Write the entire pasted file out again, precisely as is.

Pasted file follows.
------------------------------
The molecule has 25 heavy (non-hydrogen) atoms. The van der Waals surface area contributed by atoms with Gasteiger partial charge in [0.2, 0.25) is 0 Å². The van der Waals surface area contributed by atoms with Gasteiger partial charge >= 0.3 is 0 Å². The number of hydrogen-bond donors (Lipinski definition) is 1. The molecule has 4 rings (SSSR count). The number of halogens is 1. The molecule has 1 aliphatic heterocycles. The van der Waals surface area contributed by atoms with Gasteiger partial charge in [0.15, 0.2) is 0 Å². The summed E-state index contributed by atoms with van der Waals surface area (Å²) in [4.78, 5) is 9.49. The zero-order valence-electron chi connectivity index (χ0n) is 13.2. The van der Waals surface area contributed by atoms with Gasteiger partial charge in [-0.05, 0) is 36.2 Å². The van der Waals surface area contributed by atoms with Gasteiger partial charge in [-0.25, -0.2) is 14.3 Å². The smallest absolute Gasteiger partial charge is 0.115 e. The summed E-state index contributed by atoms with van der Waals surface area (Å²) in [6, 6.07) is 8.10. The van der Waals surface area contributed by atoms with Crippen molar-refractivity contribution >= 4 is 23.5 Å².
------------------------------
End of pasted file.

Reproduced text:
The molecule has 25 heavy (non-hydrogen) atoms. The van der Waals surface area contributed by atoms with Gasteiger partial charge in [0.2, 0.25) is 0 Å². The van der Waals surface area contributed by atoms with Gasteiger partial charge >= 0.3 is 0 Å². The number of hydrogen-bond donors (Lipinski definition) is 1. The molecule has 4 rings (SSSR count). The number of halogens is 1. The molecule has 1 aliphatic heterocycles. The van der Waals surface area contributed by atoms with Gasteiger partial charge in [0.15, 0.2) is 0 Å². The summed E-state index contributed by atoms with van der Waals surface area (Å²) in [4.78, 5) is 9.49. The zero-order valence-electron chi connectivity index (χ0n) is 13.2. The van der Waals surface area contributed by atoms with Gasteiger partial charge in [-0.05, 0) is 36.2 Å². The van der Waals surface area contributed by atoms with Gasteiger partial charge in [-0.25, -0.2) is 14.3 Å². The smallest absolute Gasteiger partial charge is 0.115 e. The summed E-state index contributed by atoms with van der Waals surface area (Å²) in [6, 6.07) is 8.10. The van der Waals surface area contributed by atoms with Crippen molar-refractivity contribution >= 4 is 23.5 Å².